The wave of both the hands which comes under BSL or British Sign Language has been suggested by the Reps at the University of Manchester in replacement of the clapping which is a noisy appreciation.
Union officer Sara Khan stated that the traditional clapping may cause hassles to the students who are suffering from autism, deafness or other sensory defects.
However, this move was not at all appreciated by some people who blamed the authority to pamper the students much.
As per the new regulations, BSL or British Sign Language clapping will be used at various events like conversations, debates, panels etc.
With this, the other group of students and societies will be inspired to stay away from the noisy clapping and switch to BSL.
Building Respectful environment
The union’s liberation and access officer, Sara Khan, who has proposed the move at the recent event quoted that clapping, can give rise to the state of discouragement among the people to get involved in democratic events. She further added that jazz hands are much better sign of appreciation than noisy claps and also maintain the respectful environment.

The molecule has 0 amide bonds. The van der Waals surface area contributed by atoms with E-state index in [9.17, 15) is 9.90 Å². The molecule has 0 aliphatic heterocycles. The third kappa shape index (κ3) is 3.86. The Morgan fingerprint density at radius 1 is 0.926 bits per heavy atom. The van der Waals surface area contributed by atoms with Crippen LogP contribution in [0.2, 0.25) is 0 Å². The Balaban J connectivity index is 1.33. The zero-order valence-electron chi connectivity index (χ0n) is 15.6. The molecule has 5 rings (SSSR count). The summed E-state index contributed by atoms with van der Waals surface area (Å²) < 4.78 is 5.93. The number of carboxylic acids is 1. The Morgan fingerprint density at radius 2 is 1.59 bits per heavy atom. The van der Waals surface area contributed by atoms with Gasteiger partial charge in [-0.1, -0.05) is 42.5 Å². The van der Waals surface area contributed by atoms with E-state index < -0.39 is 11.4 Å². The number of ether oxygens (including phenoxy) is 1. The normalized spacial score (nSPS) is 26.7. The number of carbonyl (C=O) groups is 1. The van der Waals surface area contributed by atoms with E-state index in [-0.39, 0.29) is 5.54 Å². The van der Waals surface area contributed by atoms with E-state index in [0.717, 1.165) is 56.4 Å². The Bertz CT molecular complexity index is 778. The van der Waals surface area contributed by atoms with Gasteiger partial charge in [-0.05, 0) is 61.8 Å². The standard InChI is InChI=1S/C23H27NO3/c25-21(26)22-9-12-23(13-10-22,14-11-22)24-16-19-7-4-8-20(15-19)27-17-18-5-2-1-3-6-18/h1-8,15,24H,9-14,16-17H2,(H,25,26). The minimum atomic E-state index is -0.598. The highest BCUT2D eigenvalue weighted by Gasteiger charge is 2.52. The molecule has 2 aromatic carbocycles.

She also stated, “I have seen many times in various events including Parliamentary debates that clapping and whooping transform the ambience into the noisy one that looks disrespectful.”
Ms Khan added that the union was looking forward for various other ways to make its events more healthy and impactful.
Most of them including the broadcasters Piers Morgan and Jeremy Vine were among those who have discouraged the move clearly.
Morgan stated that it was an indication that Britain is losing its mind, whereas Vine posted an image of the soldiers in the trenches at the time of world war- I saying that they had not bothered with the trouble caused by the noises 100 years ago.
The National Union of Students after the introduction of BSL clapping in 2015 at its events stated that the individual unions must take care of their students’ needs and respond well.
It further quoted, “We all should carry an aspiration to improvise our public spaces with an aim to think about the comfort of all the society members.”